Understanding the install from a 50,000 foot level

I’m trying to do an install of ERPNext in a way that isn’t (to my eyes) covered in the install documents.

I want to install ERPNext in a production docker environment alongside a number of other containers (a business suite, if you will) such that I maximize shared assets (database, reverse proxy, etc.) and minimize RAM/storage requirements. I know it’s not optimal, but I have my reasons.

I’m trying to understand if ERPNext needs its own, internal, proxy to operate or if it can share a reverse proxy with the rest of the host (with the shared reverse proxy handling SSL). Same with redis and mariadb.

I am also trying to understand the install process. It seems/sounds like I need to install frappe-docker first, then ERPNext, but what if I have no intention of building custom apps?

I have tried to install ERPNext following the many, varied instructions on Github but have never once successfully deployed it. I really think it’s a great solution and the one I need…but the install process seems REALLY complex (or, I’m a numpty).

Appreciate whatever advice you might have.


Among official installations, the standard install uses nginx and I believe the docker install uses traeffik. Both can route to anything on your host. Each ERPNext tenant has its own database, and barring configuration conflicts I can’t think of any reason you couldn’t have other databases coexisting too.

I’m not going to be much help on docker build instructions, unfortunately.

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Thank you for that advice. It’s good to know it’s not technically infeasible to share RPM and DB containers. I’m hoping someone else can chime in about docker.

I cannot speak to the Official Docker Installation. I have never used it. However, I’ve done a manual installation of ERPNext countless times. Occasionally within various Docker containers.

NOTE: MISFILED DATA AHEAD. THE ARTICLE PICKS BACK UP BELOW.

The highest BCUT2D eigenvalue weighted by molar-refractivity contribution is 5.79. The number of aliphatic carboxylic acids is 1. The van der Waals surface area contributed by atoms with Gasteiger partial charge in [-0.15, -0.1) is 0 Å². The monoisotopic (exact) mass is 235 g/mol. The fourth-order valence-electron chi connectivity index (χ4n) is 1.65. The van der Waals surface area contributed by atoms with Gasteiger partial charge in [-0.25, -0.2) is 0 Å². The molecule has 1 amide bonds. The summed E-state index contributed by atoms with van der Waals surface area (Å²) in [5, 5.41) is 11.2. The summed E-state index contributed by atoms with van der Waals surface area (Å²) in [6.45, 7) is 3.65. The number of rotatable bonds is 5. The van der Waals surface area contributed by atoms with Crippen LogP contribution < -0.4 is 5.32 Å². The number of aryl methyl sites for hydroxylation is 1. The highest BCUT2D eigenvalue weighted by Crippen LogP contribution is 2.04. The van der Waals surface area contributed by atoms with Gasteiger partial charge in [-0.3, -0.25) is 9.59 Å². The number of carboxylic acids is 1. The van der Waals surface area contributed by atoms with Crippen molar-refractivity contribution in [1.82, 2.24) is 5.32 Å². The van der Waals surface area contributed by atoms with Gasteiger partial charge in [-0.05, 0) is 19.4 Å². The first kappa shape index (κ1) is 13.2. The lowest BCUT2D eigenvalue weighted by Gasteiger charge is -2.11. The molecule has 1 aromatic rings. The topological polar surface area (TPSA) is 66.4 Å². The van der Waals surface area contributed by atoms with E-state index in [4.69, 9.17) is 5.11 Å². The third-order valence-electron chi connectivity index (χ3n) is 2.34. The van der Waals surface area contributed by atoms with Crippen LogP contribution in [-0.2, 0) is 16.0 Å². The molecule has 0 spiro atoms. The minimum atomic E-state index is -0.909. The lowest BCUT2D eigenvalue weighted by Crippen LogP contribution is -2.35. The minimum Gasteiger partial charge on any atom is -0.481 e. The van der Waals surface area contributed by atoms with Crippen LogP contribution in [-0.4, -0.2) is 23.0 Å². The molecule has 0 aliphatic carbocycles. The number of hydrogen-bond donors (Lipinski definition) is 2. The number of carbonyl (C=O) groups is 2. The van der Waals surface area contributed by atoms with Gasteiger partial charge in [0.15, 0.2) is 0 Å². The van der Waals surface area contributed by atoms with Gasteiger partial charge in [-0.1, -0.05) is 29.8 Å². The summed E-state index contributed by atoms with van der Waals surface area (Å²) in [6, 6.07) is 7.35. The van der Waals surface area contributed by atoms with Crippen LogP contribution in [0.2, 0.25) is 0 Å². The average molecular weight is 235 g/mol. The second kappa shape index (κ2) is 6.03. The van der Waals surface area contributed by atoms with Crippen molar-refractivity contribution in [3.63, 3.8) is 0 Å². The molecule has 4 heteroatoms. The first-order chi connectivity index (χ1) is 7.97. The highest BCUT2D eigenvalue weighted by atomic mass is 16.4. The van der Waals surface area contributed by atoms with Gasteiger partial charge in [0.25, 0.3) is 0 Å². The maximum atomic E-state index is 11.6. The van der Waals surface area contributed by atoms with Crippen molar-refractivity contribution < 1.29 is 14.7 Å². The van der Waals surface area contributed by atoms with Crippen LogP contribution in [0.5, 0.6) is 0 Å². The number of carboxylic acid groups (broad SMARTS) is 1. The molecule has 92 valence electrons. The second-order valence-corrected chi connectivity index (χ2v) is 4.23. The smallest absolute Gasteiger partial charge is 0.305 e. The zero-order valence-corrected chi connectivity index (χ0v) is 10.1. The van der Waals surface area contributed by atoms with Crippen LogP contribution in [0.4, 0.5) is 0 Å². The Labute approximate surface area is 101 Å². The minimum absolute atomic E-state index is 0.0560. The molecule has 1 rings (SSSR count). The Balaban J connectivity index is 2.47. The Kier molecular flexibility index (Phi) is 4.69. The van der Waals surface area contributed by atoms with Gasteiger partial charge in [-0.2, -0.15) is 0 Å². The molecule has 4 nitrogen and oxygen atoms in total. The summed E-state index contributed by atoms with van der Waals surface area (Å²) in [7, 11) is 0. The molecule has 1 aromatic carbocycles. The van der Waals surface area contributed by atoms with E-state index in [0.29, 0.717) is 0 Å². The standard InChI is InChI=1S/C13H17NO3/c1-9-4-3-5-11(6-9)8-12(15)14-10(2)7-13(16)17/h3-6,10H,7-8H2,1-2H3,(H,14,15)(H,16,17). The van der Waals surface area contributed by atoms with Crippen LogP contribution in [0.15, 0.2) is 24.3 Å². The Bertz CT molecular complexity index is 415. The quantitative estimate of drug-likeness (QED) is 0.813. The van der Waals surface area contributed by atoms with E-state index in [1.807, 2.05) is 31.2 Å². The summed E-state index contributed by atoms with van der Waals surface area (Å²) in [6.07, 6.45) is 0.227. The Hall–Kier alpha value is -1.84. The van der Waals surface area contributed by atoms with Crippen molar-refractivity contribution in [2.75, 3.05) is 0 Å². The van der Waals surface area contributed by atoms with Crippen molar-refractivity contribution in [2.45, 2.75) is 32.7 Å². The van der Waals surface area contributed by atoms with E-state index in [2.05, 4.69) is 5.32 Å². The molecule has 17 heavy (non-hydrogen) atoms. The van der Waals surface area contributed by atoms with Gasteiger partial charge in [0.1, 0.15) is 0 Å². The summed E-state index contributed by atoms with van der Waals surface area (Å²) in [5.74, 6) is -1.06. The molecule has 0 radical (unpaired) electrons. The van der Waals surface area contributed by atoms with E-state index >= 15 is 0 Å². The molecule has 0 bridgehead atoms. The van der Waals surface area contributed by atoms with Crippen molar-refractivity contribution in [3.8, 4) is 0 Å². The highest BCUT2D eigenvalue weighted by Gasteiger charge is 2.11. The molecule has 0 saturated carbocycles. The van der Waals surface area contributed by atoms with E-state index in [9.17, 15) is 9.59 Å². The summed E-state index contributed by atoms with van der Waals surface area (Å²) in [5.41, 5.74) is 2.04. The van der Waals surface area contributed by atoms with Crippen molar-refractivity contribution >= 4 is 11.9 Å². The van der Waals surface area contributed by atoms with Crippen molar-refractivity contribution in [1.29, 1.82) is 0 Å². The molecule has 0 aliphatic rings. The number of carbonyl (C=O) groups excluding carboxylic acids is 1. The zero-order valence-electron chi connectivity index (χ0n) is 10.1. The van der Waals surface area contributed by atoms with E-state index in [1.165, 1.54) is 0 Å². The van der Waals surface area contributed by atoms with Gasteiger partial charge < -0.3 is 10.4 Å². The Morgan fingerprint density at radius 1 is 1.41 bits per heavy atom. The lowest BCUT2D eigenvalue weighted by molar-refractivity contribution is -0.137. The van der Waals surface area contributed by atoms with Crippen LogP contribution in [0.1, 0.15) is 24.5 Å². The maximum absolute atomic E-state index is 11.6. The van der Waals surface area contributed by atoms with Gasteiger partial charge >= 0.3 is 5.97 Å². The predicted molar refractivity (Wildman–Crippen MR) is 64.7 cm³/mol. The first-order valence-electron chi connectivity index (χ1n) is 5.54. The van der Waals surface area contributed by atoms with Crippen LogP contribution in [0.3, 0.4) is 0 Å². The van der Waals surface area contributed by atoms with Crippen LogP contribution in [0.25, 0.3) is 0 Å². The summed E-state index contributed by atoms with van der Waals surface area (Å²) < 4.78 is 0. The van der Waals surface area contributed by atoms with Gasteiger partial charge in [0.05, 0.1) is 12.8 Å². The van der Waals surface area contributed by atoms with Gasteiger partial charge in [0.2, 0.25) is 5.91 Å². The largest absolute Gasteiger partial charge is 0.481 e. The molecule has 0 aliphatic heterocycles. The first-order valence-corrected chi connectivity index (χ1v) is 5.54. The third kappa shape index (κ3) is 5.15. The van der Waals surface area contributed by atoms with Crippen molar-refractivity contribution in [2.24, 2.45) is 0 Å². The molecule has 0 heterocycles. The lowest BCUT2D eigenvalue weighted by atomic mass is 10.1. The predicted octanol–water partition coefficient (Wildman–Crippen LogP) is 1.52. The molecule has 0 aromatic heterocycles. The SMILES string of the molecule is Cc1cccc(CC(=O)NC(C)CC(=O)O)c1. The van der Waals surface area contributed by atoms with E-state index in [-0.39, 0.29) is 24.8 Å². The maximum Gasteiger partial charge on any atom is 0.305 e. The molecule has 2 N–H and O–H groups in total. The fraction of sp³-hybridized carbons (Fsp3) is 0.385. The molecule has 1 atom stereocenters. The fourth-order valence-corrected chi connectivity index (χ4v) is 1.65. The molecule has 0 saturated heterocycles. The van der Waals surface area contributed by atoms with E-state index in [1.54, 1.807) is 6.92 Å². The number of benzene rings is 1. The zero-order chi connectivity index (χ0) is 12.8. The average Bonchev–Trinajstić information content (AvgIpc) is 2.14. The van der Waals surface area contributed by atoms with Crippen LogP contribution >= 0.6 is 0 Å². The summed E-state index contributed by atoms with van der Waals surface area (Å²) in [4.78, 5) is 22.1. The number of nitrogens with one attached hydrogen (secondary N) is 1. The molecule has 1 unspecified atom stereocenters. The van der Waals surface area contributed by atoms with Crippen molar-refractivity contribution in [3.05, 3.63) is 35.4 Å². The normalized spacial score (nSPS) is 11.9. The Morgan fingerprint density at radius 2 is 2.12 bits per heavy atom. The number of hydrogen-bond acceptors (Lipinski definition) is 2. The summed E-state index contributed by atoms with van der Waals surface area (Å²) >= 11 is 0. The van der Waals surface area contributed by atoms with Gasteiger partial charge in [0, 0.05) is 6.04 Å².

At the 50,000 foot level, ERPNext consists of the following components:

  1. A web server (Frappe Framework)
    • There is a Python CLI program (Bench) for interacting with this web server.
    • There’s a little program that converts HTML to PDFs, which coexists there.
  2. A reverse proxy for the web server (most people use Nginx)
  3. A single MariaDB (MySQL) database.
  4. Three(3) distinct Redis databases.
  5. A job scheduler daemon.
  6. Various Python RQ workers, to perform those scheduled jobs.
  7. An instance of NodeJS that performs some socket-related stuff.

You can containerize some/all of those services. Maybe you just want the databases running in containers. Maybe you want everything in Docker. The choice is yours.

With that said (imo), the ERPNext installation process is painful. I think the volume of threads on this forum, directly related to installation issues, are a testament to my opinion.

While introducing Docker solves certain problems, it also introduces new ones. If you’re going down this path, I would strongly recommend mastering a manual installation first. Acquire a baremetal or VPS of your favorite Linux OS. Learn to install all the components, configure them, and create a working installation. Achieving this (and understanding how it all interacts), will teach you volumes of useful information, how to avoid pitfalls, and how to troubleshoot.

With that under your belt, you’d be able to then transition those components into Docker containers, and orchestrate them together.

This is a undoubtedly a lot of work. It would be nice if installation was better. But none of us have stepped up and made that happen. :pensive:


I too have my problems with the official Docker installation. I have a docker container for v13. everything runs in a single container and I am very happy with it. But I always have a hard time creating a new container for a V14 version with all the programs. Maybe you’ll get another tip on how to do it easily.


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